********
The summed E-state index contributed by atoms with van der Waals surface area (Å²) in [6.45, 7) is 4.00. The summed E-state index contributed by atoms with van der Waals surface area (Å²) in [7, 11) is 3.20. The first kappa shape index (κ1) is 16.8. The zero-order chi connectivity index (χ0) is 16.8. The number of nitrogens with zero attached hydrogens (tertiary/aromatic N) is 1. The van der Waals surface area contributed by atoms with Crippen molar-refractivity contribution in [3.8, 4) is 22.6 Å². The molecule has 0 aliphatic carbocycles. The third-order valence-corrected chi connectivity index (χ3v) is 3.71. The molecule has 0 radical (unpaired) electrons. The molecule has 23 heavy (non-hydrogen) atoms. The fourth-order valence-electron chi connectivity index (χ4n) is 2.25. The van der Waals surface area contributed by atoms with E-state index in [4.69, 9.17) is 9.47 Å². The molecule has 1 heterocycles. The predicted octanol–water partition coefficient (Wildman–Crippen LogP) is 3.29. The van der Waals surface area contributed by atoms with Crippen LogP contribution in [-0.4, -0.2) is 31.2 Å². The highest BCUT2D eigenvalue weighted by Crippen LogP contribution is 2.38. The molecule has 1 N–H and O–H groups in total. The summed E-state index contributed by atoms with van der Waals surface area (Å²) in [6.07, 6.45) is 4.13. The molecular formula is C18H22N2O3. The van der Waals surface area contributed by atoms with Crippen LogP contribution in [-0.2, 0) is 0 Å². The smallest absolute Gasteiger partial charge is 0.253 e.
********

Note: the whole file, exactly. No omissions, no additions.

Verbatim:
The summed E-state index contributed by atoms with van der Waals surface area (Å²) in [6.45, 7) is 4.00. The summed E-state index contributed by atoms with van der Waals surface area (Å²) in [7, 11) is 3.20. The first kappa shape index (κ1) is 16.8. The zero-order chi connectivity index (χ0) is 16.8. The number of nitrogens with zero attached hydrogens (tertiary/aromatic N) is 1. The van der Waals surface area contributed by atoms with Crippen molar-refractivity contribution in [3.8, 4) is 22.6 Å². The molecule has 0 aliphatic carbocycles. The third-order valence-corrected chi connectivity index (χ3v) is 3.71. The molecule has 0 radical (unpaired) electrons. The molecule has 23 heavy (non-hydrogen) atoms. The fourth-order valence-electron chi connectivity index (χ4n) is 2.25. The van der Waals surface area contributed by atoms with E-state index in [4.69, 9.17) is 9.47 Å². The molecule has 1 heterocycles. The predicted octanol–water partition coefficient (Wildman–Crippen LogP) is 3.29. The van der Waals surface area contributed by atoms with Crippen LogP contribution in [-0.4, -0.2) is 31.2 Å². The highest BCUT2D eigenvalue weighted by Crippen LogP contribution is 2.38. The molecule has 1 N–H and O–H groups in total. The summed E-state index contributed by atoms with van der Waals surface area (Å²) in [6.07, 6.45) is 4.13. The molecular formula is C18H22N2O3. The van der Waals surface area contributed by atoms with Crippen LogP contribution in [-0.2, 0) is 0 Å². The smallest absolute Gasteiger partial charge is 0.253 e.